In the latter part of the last century there was a spate of ship disappearances on the route between Australia's north west and Europe. It triggered an industrial campaign called The Ships of Shame based on this probable scenario:-
At seventy thousand tonnes, the World Trader could have been the Sankara’s sister ship. Built in Poland at the same time using the same design philosophy, she had passed through two changes of flag and three different owners, sinking down through the shipping hierarchy until she scrambled for cargoes and was manned by the cheapest possible crew. Threatened with arrest in her last European port because of unpaid bills, she was loaded with iron ore from Port Hedland and bound for Gdansk in a last throw by her owners to avoid seizure. For months now she had steamed at the most economical speed, but a loan deadline was looming and the owners had ordered her back to her designed cruising speed of sixteen knots to reach Gdansk in time.
Caught in the confluence of the Mozambique and Aguhlas currents, her speed over the ground had increased even further as she approached the subsea Mozambique Escarpment where the sea bottom rose sharply for over two thousand feet. A southern storm had swept around the Cape of Good Hope, blowing in opposition to what was now the strongest ocean current in the world and the eddies caused by the subsea escarpment had created monstrous steep waves in her path.
It was two o’clock in the morning, with everyone asleep bar the watch-keepers when she hit the first of these at a forward velocity of nineteen knots and buried her bow deep in its forward slope. Buoyancy fought the weight of water pressing down on her foc’sle deck creating a localized bending force. The special steel used in her internal structure, weakened by years of loading acidic ballast water in contaminated industrialized ports, was inadequate to the task and the forward sixty feet of the ship broke off, the rending of the metal drowned by the sea. The water flooded into the first hold, filling it instantly with a force greater than the after bulkhead could withstand and it failed spectacularly filling the second hold. The next bulkhead, subjected in turn to the bending moment between buoyancy and the flooding sea, failed in turn, triggering a sequence that flooded each cargo hold in succession. Twenty seconds after the initial failure, still driven forward by her engines and dragged down by seventy thousand tonnes of iron ore, the World Trader disappeared beneath the surface. There were no survivors and only a quickly dissipating scum of iron ore dust to mark her passing.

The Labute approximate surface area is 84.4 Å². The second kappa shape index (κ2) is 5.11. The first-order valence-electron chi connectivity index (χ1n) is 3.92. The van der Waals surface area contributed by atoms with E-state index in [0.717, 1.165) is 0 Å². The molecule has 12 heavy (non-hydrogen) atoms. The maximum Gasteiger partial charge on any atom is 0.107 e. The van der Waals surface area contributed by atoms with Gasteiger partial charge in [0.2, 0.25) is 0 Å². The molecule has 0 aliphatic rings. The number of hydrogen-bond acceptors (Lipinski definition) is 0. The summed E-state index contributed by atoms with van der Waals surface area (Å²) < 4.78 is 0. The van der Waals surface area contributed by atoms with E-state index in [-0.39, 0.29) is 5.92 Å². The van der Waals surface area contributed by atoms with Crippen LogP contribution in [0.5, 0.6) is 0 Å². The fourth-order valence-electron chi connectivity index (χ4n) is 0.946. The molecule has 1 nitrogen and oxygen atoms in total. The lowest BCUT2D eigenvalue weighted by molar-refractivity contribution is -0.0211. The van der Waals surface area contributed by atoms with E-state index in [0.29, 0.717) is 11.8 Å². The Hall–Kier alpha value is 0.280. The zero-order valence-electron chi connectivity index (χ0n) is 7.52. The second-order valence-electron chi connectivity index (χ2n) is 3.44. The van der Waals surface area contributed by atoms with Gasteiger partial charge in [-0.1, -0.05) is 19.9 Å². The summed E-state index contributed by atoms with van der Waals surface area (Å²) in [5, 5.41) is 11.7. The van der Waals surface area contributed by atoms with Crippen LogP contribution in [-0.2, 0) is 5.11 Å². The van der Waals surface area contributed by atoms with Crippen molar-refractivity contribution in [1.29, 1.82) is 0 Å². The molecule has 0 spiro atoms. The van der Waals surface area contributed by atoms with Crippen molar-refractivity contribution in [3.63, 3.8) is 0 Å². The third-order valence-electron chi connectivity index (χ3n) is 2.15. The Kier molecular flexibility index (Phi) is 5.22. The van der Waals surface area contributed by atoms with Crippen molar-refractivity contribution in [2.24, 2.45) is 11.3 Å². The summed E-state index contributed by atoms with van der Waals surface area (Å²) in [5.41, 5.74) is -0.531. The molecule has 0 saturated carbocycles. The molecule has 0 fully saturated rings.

The foregoing is taken from A Maritime Tragedy but is the best informed guess of an actual sequence of events